It’s a damning report about violations of privacy laws, yet no one is being held accountable, the response from the provincial government is tepid and we have only vague assurances something similar won’t happen again.
P.E.I.’s privacy commissioner Karen Rose says a leak of information by the Liberal party during the 2011 provincial election, involving three whistleblowers in the Provincial Nominee Program, was a clear violation of their privacy.
The women had talked about suitcases full of money exchanging hands and made allegations about fraud and bribery. In those earlier PNP days, it seemed people were willing to play fast and loose with the rules.
As their reward, the three women were dragged through the mud. Their private emails and personnel files were leaked by someone in government to the Liberal party, which then happily released the information to the media, accompanied by a press release seeking to further discredit the women.
It was Michael Mayne, the deputy minister of economic development in 2011, who gathered the information on the three whistleblowers. The day their allegations made national headlines, Mayne provided the file to the premier’s deputy minister, the clerk of executive council and the deputy minister of justice of the day; and also shared them with other government employees.
Rose didn’t need breadcrumbs to follow the trail - she blamed government. And in a strange twist of events, the commissioner of the day asked Mayne to conduct an investigation. He found no evidence of a privacy breach, which shouldn’t come as a surprise. The investigation involved an obvious conflict of interest but Rose was content to merely observe that government failed to properly investigate.
It was unfortunate that it took six years to complete the report. It’s true the investigation began under a former privacy commissioner but six years is much too long to wrap up one investigation.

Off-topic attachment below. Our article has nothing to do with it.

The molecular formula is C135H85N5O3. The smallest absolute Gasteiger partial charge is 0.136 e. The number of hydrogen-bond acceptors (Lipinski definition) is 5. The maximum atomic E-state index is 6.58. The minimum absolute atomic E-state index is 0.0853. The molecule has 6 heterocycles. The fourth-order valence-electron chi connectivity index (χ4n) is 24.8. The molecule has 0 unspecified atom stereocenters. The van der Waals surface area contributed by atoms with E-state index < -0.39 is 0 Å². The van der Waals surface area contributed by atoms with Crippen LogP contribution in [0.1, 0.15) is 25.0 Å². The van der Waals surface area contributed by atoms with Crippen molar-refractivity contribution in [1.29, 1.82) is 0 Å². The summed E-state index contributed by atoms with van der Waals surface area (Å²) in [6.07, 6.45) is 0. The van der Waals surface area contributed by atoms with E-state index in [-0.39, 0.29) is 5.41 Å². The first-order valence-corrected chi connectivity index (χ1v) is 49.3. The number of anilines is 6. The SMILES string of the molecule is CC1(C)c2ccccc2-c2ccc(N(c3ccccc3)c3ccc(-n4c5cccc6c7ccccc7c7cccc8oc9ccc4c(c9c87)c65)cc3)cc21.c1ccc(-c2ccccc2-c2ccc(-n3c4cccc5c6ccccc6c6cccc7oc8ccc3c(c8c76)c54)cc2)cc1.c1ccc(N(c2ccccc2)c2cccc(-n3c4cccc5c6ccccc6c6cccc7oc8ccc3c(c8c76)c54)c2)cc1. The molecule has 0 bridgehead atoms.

Rose declined to name likely suspects, limiting her report to recommending better education and training on proper information handling practices in the future.
The MacLauchlan government accepted her recommendations but at the same time tried to wash its hands of the issue. The premier noted this incident happened in 2011 and that key players involved are not a part of the current administration. What about the large number of Liberal MLAs who were in power then and are still on government benches today? The government cannot say its hands are clean.
The premier had to be prompted to issue an apology. It was lukewarm at best but at least he made one. And the province has taken some progressive steps in recent months, such as naming an ethics and integrity commissioner, bringing whistleblower legislation before the legislative assembly and making investments in information retention.
The report is small comfort for the three women. They lost their jobs and saw their reputations tarnished. They deserved an apology years ago.
The previous Liberal government leaked the information and the party is guilty of a smear campaign. Each must accept the blame. It’s a sorry legacy.